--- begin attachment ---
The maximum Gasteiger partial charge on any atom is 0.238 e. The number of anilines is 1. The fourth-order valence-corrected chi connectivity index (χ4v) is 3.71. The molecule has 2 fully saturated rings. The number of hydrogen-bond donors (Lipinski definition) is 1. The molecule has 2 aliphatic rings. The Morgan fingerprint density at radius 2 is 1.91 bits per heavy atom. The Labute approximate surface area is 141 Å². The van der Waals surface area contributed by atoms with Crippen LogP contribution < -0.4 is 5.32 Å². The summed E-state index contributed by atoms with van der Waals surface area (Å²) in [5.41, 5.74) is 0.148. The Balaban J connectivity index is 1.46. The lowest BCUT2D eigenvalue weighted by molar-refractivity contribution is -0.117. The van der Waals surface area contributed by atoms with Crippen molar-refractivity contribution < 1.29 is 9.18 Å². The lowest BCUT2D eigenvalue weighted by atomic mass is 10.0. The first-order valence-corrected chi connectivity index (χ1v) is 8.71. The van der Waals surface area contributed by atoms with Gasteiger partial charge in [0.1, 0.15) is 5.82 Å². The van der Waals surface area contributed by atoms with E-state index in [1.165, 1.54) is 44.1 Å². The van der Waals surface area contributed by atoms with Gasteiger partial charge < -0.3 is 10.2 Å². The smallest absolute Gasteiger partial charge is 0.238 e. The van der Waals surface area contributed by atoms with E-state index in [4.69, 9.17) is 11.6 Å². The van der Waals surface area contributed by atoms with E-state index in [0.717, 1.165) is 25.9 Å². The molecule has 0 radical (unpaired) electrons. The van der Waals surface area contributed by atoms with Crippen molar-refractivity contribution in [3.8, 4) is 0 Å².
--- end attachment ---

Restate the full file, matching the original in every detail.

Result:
The maximum Gasteiger partial charge on any atom is 0.238 e. The number of anilines is 1. The fourth-order valence-corrected chi connectivity index (χ4v) is 3.71. The molecule has 2 fully saturated rings. The number of hydrogen-bond donors (Lipinski definition) is 1. The molecule has 2 aliphatic rings. The Morgan fingerprint density at radius 2 is 1.91 bits per heavy atom. The Labute approximate surface area is 141 Å². The van der Waals surface area contributed by atoms with Crippen LogP contribution < -0.4 is 5.32 Å². The summed E-state index contributed by atoms with van der Waals surface area (Å²) in [5.41, 5.74) is 0.148. The Balaban J connectivity index is 1.46. The lowest BCUT2D eigenvalue weighted by molar-refractivity contribution is -0.117. The van der Waals surface area contributed by atoms with Crippen molar-refractivity contribution < 1.29 is 9.18 Å². The lowest BCUT2D eigenvalue weighted by atomic mass is 10.0. The first-order valence-corrected chi connectivity index (χ1v) is 8.71. The van der Waals surface area contributed by atoms with Gasteiger partial charge in [0.1, 0.15) is 5.82 Å². The van der Waals surface area contributed by atoms with E-state index in [1.165, 1.54) is 44.1 Å². The van der Waals surface area contributed by atoms with Gasteiger partial charge < -0.3 is 10.2 Å². The smallest absolute Gasteiger partial charge is 0.238 e. The van der Waals surface area contributed by atoms with E-state index in [4.69, 9.17) is 11.6 Å². The van der Waals surface area contributed by atoms with E-state index in [0.717, 1.165) is 25.9 Å². The molecule has 0 radical (unpaired) electrons. The van der Waals surface area contributed by atoms with Crippen molar-refractivity contribution in [3.8, 4) is 0 Å².